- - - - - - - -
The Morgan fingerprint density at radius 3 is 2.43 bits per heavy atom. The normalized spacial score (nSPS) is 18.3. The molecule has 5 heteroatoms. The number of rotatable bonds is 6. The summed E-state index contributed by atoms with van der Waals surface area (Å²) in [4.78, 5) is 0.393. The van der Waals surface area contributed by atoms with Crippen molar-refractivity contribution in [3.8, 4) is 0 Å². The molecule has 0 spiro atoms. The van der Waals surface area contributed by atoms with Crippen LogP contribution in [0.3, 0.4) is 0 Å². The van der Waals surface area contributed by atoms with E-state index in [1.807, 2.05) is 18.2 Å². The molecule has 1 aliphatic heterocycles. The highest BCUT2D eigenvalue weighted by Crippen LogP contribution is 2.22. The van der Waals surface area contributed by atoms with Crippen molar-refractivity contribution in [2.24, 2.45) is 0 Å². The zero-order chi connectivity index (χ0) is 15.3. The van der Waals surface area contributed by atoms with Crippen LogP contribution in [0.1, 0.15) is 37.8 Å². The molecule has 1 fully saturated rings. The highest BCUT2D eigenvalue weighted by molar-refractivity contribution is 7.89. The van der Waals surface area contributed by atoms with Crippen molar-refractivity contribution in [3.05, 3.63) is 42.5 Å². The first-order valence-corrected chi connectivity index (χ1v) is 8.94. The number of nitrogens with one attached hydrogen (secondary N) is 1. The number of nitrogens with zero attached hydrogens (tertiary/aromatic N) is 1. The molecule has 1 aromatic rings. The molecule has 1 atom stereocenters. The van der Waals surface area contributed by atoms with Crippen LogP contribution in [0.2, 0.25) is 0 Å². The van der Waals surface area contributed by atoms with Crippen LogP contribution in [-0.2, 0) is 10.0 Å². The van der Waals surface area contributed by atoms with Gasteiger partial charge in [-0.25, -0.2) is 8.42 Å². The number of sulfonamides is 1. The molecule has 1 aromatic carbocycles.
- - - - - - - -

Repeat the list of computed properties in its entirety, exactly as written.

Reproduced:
The Morgan fingerprint density at radius 3 is 2.43 bits per heavy atom. The normalized spacial score (nSPS) is 18.3. The molecule has 5 heteroatoms. The number of rotatable bonds is 6. The summed E-state index contributed by atoms with van der Waals surface area (Å²) in [4.78, 5) is 0.393. The van der Waals surface area contributed by atoms with Crippen molar-refractivity contribution in [3.8, 4) is 0 Å². The molecule has 0 spiro atoms. The van der Waals surface area contributed by atoms with Crippen LogP contribution in [0.3, 0.4) is 0 Å². The van der Waals surface area contributed by atoms with E-state index in [1.807, 2.05) is 18.2 Å². The molecule has 1 aliphatic heterocycles. The highest BCUT2D eigenvalue weighted by Crippen LogP contribution is 2.22. The van der Waals surface area contributed by atoms with Crippen molar-refractivity contribution in [2.24, 2.45) is 0 Å². The zero-order chi connectivity index (χ0) is 15.3. The van der Waals surface area contributed by atoms with Crippen LogP contribution in [0.1, 0.15) is 37.8 Å². The molecule has 1 fully saturated rings. The highest BCUT2D eigenvalue weighted by molar-refractivity contribution is 7.89. The van der Waals surface area contributed by atoms with Crippen molar-refractivity contribution in [3.05, 3.63) is 42.5 Å². The first-order valence-corrected chi connectivity index (χ1v) is 8.94. The number of nitrogens with one attached hydrogen (secondary N) is 1. The number of nitrogens with zero attached hydrogens (tertiary/aromatic N) is 1. The molecule has 1 aromatic rings. The molecule has 1 atom stereocenters. The van der Waals surface area contributed by atoms with Crippen LogP contribution in [0.2, 0.25) is 0 Å². The van der Waals surface area contributed by atoms with Crippen LogP contribution in [-0.2, 0) is 10.0 Å². The van der Waals surface area contributed by atoms with Gasteiger partial charge in [-0.25, -0.2) is 8.42 Å². The number of sulfonamides is 1. The molecule has 1 aromatic carbocycles.